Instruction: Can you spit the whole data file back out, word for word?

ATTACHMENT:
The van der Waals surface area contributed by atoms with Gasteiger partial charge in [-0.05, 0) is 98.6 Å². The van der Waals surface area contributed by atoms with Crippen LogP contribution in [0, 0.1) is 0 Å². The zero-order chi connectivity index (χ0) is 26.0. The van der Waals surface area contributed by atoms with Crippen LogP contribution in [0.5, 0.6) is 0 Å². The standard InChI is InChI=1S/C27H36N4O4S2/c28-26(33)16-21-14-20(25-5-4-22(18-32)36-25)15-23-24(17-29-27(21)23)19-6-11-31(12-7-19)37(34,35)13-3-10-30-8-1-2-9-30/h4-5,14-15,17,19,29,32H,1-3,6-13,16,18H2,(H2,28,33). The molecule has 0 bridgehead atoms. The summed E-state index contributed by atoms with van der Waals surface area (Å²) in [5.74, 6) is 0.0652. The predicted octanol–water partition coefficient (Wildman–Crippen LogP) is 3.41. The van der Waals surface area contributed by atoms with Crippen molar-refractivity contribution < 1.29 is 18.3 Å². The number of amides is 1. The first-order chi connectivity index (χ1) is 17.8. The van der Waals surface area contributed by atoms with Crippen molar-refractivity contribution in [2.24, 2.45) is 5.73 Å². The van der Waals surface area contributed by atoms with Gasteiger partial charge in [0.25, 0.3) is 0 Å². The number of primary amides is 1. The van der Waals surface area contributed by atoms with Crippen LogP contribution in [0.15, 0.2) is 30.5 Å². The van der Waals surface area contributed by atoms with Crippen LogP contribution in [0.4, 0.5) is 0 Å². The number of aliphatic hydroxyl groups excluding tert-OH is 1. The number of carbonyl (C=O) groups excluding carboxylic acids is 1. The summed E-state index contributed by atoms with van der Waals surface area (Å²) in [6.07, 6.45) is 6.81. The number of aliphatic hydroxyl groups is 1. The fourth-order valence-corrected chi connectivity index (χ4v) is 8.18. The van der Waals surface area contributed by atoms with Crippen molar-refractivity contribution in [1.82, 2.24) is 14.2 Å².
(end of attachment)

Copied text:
The van der Waals surface area contributed by atoms with Gasteiger partial charge in [-0.05, 0) is 98.6 Å². The van der Waals surface area contributed by atoms with Crippen LogP contribution in [0, 0.1) is 0 Å². The zero-order chi connectivity index (χ0) is 26.0. The van der Waals surface area contributed by atoms with Crippen LogP contribution in [0.5, 0.6) is 0 Å². The standard InChI is InChI=1S/C27H36N4O4S2/c28-26(33)16-21-14-20(25-5-4-22(18-32)36-25)15-23-24(17-29-27(21)23)19-6-11-31(12-7-19)37(34,35)13-3-10-30-8-1-2-9-30/h4-5,14-15,17,19,29,32H,1-3,6-13,16,18H2,(H2,28,33). The molecule has 0 bridgehead atoms. The summed E-state index contributed by atoms with van der Waals surface area (Å²) in [5.74, 6) is 0.0652. The predicted octanol–water partition coefficient (Wildman–Crippen LogP) is 3.41. The van der Waals surface area contributed by atoms with Crippen molar-refractivity contribution < 1.29 is 18.3 Å². The number of amides is 1. The first-order chi connectivity index (χ1) is 17.8. The van der Waals surface area contributed by atoms with Crippen molar-refractivity contribution in [2.24, 2.45) is 5.73 Å². The van der Waals surface area contributed by atoms with Gasteiger partial charge in [0.25, 0.3) is 0 Å². The number of primary amides is 1. The van der Waals surface area contributed by atoms with Crippen LogP contribution in [0.15, 0.2) is 30.5 Å². The van der Waals surface area contributed by atoms with Crippen LogP contribution in [0.4, 0.5) is 0 Å². The number of aliphatic hydroxyl groups excluding tert-OH is 1. The number of carbonyl (C=O) groups excluding carboxylic acids is 1. The summed E-state index contributed by atoms with van der Waals surface area (Å²) in [6.07, 6.45) is 6.81. The number of aliphatic hydroxyl groups is 1. The fourth-order valence-corrected chi connectivity index (χ4v) is 8.18. The van der Waals surface area contributed by atoms with Crippen molar-refractivity contribution in [1.82, 2.24) is 14.2 Å².